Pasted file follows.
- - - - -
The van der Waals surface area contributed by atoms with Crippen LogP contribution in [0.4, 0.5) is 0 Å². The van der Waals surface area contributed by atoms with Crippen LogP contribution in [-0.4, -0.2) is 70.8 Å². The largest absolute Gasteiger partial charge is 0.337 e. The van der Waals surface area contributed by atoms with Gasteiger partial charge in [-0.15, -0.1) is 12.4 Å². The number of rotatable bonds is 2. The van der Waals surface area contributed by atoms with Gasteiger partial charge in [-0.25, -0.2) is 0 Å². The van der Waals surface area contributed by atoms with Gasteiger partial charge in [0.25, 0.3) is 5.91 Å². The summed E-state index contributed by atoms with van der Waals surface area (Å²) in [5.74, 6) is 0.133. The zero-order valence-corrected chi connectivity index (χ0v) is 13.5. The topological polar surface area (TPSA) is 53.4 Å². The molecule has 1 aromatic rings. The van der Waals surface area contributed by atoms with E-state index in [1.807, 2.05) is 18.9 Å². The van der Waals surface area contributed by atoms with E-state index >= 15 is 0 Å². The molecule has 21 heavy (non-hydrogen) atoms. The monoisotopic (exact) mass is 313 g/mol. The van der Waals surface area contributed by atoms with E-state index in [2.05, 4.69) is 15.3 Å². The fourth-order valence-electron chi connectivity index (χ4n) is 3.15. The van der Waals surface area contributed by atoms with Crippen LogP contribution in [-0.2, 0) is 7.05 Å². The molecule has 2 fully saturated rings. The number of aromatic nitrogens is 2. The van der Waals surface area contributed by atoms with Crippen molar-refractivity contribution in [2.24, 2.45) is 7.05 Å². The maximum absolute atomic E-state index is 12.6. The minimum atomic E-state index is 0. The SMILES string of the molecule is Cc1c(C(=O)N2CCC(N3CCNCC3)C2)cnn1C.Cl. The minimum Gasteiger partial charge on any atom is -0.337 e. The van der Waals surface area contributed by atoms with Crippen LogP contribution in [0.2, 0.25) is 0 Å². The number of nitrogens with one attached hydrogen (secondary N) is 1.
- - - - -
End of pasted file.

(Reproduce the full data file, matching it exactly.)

The van der Waals surface area contributed by atoms with Crippen LogP contribution in [0.4, 0.5) is 0 Å². The van der Waals surface area contributed by atoms with Crippen LogP contribution in [-0.4, -0.2) is 70.8 Å². The largest absolute Gasteiger partial charge is 0.337 e. The van der Waals surface area contributed by atoms with Gasteiger partial charge in [-0.15, -0.1) is 12.4 Å². The number of rotatable bonds is 2. The van der Waals surface area contributed by atoms with Gasteiger partial charge in [-0.25, -0.2) is 0 Å². The van der Waals surface area contributed by atoms with Gasteiger partial charge in [0.25, 0.3) is 5.91 Å². The summed E-state index contributed by atoms with van der Waals surface area (Å²) in [5.74, 6) is 0.133. The zero-order valence-corrected chi connectivity index (χ0v) is 13.5. The topological polar surface area (TPSA) is 53.4 Å². The molecule has 1 aromatic rings. The van der Waals surface area contributed by atoms with E-state index in [1.807, 2.05) is 18.9 Å². The van der Waals surface area contributed by atoms with E-state index >= 15 is 0 Å². The molecule has 21 heavy (non-hydrogen) atoms. The monoisotopic (exact) mass is 313 g/mol. The van der Waals surface area contributed by atoms with E-state index in [2.05, 4.69) is 15.3 Å². The fourth-order valence-electron chi connectivity index (χ4n) is 3.15. The van der Waals surface area contributed by atoms with Crippen LogP contribution in [-0.2, 0) is 7.05 Å². The molecule has 2 fully saturated rings. The number of aromatic nitrogens is 2. The van der Waals surface area contributed by atoms with Crippen molar-refractivity contribution in [2.24, 2.45) is 7.05 Å². The maximum absolute atomic E-state index is 12.6. The minimum atomic E-state index is 0. The SMILES string of the molecule is Cc1c(C(=O)N2CCC(N3CCNCC3)C2)cnn1C.Cl. The minimum Gasteiger partial charge on any atom is -0.337 e. The van der Waals surface area contributed by atoms with Crippen LogP contribution in [0.2, 0.25) is 0 Å². The number of nitrogens with one attached hydrogen (secondary N) is 1.